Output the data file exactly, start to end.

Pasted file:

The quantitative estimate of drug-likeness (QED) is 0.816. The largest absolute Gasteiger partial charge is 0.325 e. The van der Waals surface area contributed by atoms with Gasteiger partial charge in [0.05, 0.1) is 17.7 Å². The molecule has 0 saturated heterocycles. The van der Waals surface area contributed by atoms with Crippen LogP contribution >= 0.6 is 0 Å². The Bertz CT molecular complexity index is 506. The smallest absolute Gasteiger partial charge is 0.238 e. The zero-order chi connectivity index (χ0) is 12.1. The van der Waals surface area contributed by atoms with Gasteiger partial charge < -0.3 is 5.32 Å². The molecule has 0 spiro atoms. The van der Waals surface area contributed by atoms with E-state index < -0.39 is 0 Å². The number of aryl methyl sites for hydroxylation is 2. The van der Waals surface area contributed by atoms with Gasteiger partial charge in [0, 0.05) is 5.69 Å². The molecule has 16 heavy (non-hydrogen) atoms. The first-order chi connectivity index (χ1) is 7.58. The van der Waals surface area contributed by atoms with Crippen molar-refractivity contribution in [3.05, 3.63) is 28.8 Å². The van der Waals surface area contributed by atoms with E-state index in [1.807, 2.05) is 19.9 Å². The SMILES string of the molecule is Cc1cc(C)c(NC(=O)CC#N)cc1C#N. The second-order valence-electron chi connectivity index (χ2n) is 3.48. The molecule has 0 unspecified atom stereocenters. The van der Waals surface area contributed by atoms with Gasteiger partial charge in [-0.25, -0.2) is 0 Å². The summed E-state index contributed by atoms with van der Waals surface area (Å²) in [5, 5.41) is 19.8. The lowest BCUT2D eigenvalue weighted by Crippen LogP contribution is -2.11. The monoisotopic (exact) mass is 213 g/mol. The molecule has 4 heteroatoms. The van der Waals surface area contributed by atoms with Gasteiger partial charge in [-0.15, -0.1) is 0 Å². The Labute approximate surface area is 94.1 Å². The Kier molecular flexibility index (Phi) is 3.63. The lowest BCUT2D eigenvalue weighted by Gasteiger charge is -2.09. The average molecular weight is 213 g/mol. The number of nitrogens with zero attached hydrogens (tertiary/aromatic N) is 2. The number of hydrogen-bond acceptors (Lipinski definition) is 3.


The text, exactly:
The quantitative estimate of drug-likeness (QED) is 0.816. The largest absolute Gasteiger partial charge is 0.325 e. The van der Waals surface area contributed by atoms with Gasteiger partial charge in [0.05, 0.1) is 17.7 Å². The molecule has 0 saturated heterocycles. The van der Waals surface area contributed by atoms with Crippen LogP contribution >= 0.6 is 0 Å². The Bertz CT molecular complexity index is 506. The smallest absolute Gasteiger partial charge is 0.238 e. The zero-order chi connectivity index (χ0) is 12.1. The van der Waals surface area contributed by atoms with Gasteiger partial charge < -0.3 is 5.32 Å². The molecule has 0 spiro atoms. The van der Waals surface area contributed by atoms with E-state index < -0.39 is 0 Å². The number of aryl methyl sites for hydroxylation is 2. The van der Waals surface area contributed by atoms with Gasteiger partial charge in [0, 0.05) is 5.69 Å². The molecule has 16 heavy (non-hydrogen) atoms. The first-order chi connectivity index (χ1) is 7.58. The van der Waals surface area contributed by atoms with Crippen molar-refractivity contribution in [3.05, 3.63) is 28.8 Å². The van der Waals surface area contributed by atoms with E-state index in [1.807, 2.05) is 19.9 Å². The SMILES string of the molecule is Cc1cc(C)c(NC(=O)CC#N)cc1C#N. The second-order valence-electron chi connectivity index (χ2n) is 3.48. The molecule has 0 unspecified atom stereocenters. The van der Waals surface area contributed by atoms with Gasteiger partial charge in [-0.25, -0.2) is 0 Å². The summed E-state index contributed by atoms with van der Waals surface area (Å²) in [5, 5.41) is 19.8. The lowest BCUT2D eigenvalue weighted by Crippen LogP contribution is -2.11. The monoisotopic (exact) mass is 213 g/mol. The molecule has 4 heteroatoms. The van der Waals surface area contributed by atoms with Gasteiger partial charge in [-0.15, -0.1) is 0 Å². The Labute approximate surface area is 94.1 Å². The Kier molecular flexibility index (Phi) is 3.63. The lowest BCUT2D eigenvalue weighted by Gasteiger charge is -2.09. The average molecular weight is 213 g/mol. The number of nitrogens with zero attached hydrogens (tertiary/aromatic N) is 2. The number of hydrogen-bond acceptors (Lipinski definition) is 3.